Medical opinion may differ with regard to the course of action to be taken by a doctor treating a patient, but as long as a doctor acts in a manner which is acceptable to the medical profession, and the Court finds that he has attended on the patient with due care skill and diligence and if the patient still does not survive or suffers a permanent ailment, it would be difficult to hold the doctor to be guilty of negligence.

In cases where the doctors act carelessly and in a manner which is not expected of a medical practitioner, then in such a case an action in torts would be maintainable.”

Decision of the court on the question

While concluding the question, the court noticed that in the present case the facts speak for themselves. Negligence is writ large. This operation is not known to be serious in nature and in fact was performed under local anaesthesia. Both Dr. Divan and Dr. Purandare have stated that the cause of death was peritonitis. In a case like this the doctrine of res ipso loquitur (things speaks for itself) clearly applies.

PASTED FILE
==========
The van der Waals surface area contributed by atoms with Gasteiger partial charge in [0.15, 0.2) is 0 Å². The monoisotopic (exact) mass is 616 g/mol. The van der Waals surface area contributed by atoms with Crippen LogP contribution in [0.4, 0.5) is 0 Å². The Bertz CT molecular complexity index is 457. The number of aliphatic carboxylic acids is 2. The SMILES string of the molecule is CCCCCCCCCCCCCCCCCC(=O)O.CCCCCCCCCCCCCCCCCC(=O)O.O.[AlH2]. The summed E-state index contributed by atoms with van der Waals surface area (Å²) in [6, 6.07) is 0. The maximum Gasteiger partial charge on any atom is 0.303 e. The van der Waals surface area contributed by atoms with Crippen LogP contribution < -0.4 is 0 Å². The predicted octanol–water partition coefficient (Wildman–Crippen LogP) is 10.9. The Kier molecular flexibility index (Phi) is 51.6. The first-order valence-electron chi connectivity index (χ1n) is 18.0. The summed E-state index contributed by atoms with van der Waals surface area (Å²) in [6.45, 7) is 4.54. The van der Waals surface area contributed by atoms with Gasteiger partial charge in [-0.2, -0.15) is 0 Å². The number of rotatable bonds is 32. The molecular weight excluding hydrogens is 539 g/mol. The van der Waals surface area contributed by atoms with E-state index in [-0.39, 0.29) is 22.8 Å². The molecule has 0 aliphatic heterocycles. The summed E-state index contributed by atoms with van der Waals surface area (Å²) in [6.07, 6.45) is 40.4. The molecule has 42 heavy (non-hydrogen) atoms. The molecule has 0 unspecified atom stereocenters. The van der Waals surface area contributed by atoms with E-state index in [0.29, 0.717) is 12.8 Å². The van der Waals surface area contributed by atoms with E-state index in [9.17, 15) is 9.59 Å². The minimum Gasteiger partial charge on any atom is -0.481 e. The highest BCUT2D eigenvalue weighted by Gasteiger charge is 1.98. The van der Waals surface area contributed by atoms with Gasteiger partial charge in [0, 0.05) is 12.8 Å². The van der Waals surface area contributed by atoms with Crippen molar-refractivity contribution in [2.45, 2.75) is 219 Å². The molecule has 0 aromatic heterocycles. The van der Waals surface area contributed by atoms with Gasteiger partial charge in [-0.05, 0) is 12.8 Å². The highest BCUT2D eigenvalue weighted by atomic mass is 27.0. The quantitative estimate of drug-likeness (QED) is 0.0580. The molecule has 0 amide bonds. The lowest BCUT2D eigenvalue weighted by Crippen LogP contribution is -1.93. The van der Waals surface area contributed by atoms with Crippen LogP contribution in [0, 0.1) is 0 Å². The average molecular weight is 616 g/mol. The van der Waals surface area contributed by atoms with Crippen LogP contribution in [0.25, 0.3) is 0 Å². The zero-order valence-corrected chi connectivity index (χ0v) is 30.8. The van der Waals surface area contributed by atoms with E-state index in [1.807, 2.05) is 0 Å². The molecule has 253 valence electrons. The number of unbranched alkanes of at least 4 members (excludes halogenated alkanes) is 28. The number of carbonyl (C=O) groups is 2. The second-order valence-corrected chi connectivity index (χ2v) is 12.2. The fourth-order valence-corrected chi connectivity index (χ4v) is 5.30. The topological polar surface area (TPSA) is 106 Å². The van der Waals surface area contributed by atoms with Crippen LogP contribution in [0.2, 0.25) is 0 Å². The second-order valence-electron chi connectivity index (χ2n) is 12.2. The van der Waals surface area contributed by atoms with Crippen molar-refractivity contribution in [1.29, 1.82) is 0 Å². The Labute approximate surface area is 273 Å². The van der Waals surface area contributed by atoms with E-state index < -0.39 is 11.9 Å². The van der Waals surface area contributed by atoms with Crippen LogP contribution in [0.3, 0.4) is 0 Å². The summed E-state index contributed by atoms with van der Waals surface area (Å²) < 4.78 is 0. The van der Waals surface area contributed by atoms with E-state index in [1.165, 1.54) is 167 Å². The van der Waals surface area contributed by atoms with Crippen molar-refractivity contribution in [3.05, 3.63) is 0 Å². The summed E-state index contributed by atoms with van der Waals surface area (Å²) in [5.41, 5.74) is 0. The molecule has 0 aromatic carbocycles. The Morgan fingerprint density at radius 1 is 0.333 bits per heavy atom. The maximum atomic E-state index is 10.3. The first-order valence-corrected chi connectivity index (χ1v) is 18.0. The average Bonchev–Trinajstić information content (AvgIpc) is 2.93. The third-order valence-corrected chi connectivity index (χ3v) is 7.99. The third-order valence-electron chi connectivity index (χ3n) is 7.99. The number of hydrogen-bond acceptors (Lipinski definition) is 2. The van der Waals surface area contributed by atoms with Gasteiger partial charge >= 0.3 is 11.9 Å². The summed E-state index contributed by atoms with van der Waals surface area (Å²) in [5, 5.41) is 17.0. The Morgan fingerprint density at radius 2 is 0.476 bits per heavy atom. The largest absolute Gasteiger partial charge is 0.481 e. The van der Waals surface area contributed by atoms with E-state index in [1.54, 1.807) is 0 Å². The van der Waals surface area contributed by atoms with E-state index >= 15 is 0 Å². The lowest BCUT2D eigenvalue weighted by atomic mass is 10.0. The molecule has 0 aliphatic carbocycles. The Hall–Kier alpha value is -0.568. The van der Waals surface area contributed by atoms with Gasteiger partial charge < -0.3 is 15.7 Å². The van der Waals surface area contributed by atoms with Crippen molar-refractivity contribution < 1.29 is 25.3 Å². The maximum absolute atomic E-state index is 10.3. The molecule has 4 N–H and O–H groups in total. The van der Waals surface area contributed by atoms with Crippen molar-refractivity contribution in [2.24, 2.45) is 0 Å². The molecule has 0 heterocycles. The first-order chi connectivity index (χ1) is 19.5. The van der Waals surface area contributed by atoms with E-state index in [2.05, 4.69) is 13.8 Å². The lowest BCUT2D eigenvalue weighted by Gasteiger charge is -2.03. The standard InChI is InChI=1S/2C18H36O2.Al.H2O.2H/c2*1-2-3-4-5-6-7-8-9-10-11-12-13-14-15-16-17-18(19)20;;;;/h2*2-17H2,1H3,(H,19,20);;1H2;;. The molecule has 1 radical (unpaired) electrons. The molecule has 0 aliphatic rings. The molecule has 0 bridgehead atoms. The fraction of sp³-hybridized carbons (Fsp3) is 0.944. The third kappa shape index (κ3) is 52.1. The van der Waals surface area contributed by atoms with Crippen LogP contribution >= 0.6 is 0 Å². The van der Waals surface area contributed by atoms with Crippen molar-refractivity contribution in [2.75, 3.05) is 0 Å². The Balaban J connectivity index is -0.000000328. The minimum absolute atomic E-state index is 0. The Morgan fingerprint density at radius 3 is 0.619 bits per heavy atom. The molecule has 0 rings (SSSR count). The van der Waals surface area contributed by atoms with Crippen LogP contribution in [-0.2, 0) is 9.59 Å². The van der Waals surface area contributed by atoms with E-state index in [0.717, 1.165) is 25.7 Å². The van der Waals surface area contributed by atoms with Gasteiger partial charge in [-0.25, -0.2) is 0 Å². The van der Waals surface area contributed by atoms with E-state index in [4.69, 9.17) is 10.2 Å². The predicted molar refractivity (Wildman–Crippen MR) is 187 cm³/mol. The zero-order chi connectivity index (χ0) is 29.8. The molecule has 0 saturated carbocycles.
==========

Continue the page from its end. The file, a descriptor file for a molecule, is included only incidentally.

Therefore, the court held that respondents were liable for negligence.

Reference

 Achutrao Haribhau Khodwa vs State Of Maharashtra And Ors, 1996 SCC (2) 634, JT 1996 (2) 624